New research suggests empathy is hard wired into us. When we see someone in pain or distress similar neurons fire in our brains. Unfortunately I’ve lost where I read that originally but it does suggest that the ability to empathise is hard wired and therefore must have an evolutionary advantage. And…

      I agree with Pinker on this, the stuff about “mirror neurons” and empathy is not credible. It is like the overly simplistic notion that creativity is on one side of the brain and analytic thinking on the other. The real answers are more complex:

      A wee problem for the mirror-neuron theory is that the animals in which the neurons were discovered, rhesus macaques, are a nasty little species with no discernible trace of empathy (or imitation, to say nothing of language).21 Another problem, as we shall see, is that mirror neurons are mostly found in regions of the brain that, according to neuroimaging studies, have little to do with empathy in the sense of sympathetic concern.22 Many cognitive neuroscientists suspect that mirror neurons may have a role in mentally representing the concept of an action, though even that is disputed. Most reject the extravagant claims that they can explain uniquely human abilities, and today virtually no one equates their activity with the emotion of sympathy.23 Pinker, Steven (2011-10-04). The Better Angels of Our Nature: Why Violence Has Declined (p. 577). Penguin Group. Kindle Edition.

  9. When we are talking about altruism, by definition we mean sacrificing our own selfish interest for the interests of other organisms. An ant might be programmed to instinctive surrender its life for the benefit of the colony, for example. Perhaps humans too have some mechanical, altruistic instinct, to sacrifice for the good of the family or community for its own sake (e.x.: kin selection). But I think altruism can arise from different motivations; it need not be instinctive, perhaps it can also be a purely intellectual phenomenon for species with as relatively advanced thinking capability as humans.

    While certain heritable traits might predispose one toward particular behaviors, I don’t see meaningful evidence that the human brain, the organ that enables our intellect, is compartmentalized such that disposition toward complex behaviors and even worldviews can be inherited. Perhaps the human brain is capable of making conscious decision to withhold all inhibitions and have the human do something that is utterly contrary to the propagation of our genomes. Simply as an accident of evolution, that the same brain power that was selected for to allow us to function in social groups and better compete for resources also enables modern humans to act contrary to what they were selected for.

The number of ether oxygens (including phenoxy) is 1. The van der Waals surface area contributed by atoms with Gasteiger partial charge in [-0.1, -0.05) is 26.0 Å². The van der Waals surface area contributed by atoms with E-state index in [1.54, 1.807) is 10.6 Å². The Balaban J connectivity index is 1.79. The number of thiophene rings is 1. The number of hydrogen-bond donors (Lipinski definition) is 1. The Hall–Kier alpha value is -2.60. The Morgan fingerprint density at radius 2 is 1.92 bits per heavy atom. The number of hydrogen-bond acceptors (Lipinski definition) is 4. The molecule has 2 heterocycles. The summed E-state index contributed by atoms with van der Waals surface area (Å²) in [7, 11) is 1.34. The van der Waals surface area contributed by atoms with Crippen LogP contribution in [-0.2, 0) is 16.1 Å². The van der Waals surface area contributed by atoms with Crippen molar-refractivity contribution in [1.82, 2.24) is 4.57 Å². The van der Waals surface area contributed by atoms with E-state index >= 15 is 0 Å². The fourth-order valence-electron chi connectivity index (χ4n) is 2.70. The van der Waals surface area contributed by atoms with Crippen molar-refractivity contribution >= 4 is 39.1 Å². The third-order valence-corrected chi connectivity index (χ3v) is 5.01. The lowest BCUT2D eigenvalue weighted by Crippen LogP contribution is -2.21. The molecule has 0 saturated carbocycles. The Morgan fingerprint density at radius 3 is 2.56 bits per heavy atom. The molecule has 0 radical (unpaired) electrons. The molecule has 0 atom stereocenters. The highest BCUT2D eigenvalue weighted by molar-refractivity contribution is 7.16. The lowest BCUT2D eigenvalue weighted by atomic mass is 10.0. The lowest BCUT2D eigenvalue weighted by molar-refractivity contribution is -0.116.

My point is, I don’t see a reason to think altruism in its purest and most genuine form had to have been selected for in order for modern humans to be capable of it.

    • In reply to #15 by Dravidian:

      When we are talking about altruism, by definition we mean sacrificing our own selfish interest for the interests of other organisms.

      You can define a word to mean whatever you want as long as you are clear and consistent with your definition. So if you want to define altruism that way fine but just keep in mind that there is a more rigorous definition that a biologist would use and what you gave above ain’t it. The biological definition of altruism is when one organism sacrifices it’s reproductive success for the benefit of another. That kind of behavior absolutely can be understood via an analysis of the organism’s selfish genes. At least most such behavior can, I agree there are examples of human behavior that can’t and those kinds of examples are extremely interesting. Kin selection for example (performing an altruistic act for your kin) is understood so well that there are mathematical models for it that have been verified by empirical data. The basic formula is rB > C. When the coefficient of relationship r (the percentage of genes the altruistic organism shares with the organism receiving the benefit) times the Benefit to the receiver is greater than the Cost to the giver, it makes sense to be altruistic.

      As I said, there are cases such as Holocaust Rescue that can’t be explained this way and in those cases appeals to culture, memes, who knows what may be useful. But you can’t begin to understand how those examples might be explained until first you understand that a lot of behavior we think of as altruistic really can be explained just by understanding our selfish genes.

  10. The ltruism is materialist way. From Democrites to Dawkin or Hubert Reeves, with Boris Cyrulnik, the way of altruism is one chance to developped the best of youre humanity. It s difficult, because beeing alive is the only reality for individual personn, and times is necessary for understand how works this world. You must have expience, verification. The first ratiionnalism is to cotructed youre life with other.

  11. I wish people would stop using “selfish” genes. I’m not sure even RD favours the expression today. Genes are genes. If you think there are genes identified contributing to selfish behaviour please be specific and give estimated heredity of the trait or designation, i.e. name of the gene(s) identified.

    • In reply to #19 by Agge:

      I wish people would stop using “selfish” genes. I’m not sure even RD favours the expression today. Genes are genes. If you think there are genes identified contributing to selfish behaviour please be specific and give estimated heredity of the trait or designation, i.e. name of the gene(s) identified.